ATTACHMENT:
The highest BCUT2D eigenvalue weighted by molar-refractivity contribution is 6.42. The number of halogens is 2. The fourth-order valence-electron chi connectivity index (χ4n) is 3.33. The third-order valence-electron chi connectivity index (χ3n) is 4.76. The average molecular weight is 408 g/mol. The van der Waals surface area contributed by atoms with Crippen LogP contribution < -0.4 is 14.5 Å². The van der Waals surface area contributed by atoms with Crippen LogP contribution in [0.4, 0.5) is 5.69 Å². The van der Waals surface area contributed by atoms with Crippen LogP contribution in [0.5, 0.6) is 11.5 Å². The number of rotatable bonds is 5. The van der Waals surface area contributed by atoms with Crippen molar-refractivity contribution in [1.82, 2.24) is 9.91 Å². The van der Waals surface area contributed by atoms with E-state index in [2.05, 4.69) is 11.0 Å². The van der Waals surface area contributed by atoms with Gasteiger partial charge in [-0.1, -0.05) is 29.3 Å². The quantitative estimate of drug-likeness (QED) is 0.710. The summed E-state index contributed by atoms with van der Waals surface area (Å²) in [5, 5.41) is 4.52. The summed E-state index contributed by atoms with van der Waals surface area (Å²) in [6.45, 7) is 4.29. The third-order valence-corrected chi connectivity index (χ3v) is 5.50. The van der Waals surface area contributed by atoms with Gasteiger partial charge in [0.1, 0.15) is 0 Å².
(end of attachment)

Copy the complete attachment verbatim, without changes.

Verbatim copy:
The highest BCUT2D eigenvalue weighted by molar-refractivity contribution is 6.42. The number of halogens is 2. The fourth-order valence-electron chi connectivity index (χ4n) is 3.33. The third-order valence-electron chi connectivity index (χ3n) is 4.76. The average molecular weight is 408 g/mol. The van der Waals surface area contributed by atoms with Crippen LogP contribution < -0.4 is 14.5 Å². The van der Waals surface area contributed by atoms with Crippen LogP contribution in [0.4, 0.5) is 5.69 Å². The van der Waals surface area contributed by atoms with Crippen LogP contribution in [0.5, 0.6) is 11.5 Å². The number of rotatable bonds is 5. The van der Waals surface area contributed by atoms with Crippen molar-refractivity contribution in [1.82, 2.24) is 9.91 Å². The van der Waals surface area contributed by atoms with E-state index in [2.05, 4.69) is 11.0 Å². The van der Waals surface area contributed by atoms with Gasteiger partial charge in [-0.1, -0.05) is 29.3 Å². The quantitative estimate of drug-likeness (QED) is 0.710. The summed E-state index contributed by atoms with van der Waals surface area (Å²) in [5, 5.41) is 4.52. The summed E-state index contributed by atoms with van der Waals surface area (Å²) in [6.45, 7) is 4.29. The third-order valence-corrected chi connectivity index (χ3v) is 5.50. The van der Waals surface area contributed by atoms with Gasteiger partial charge in [0.1, 0.15) is 0 Å².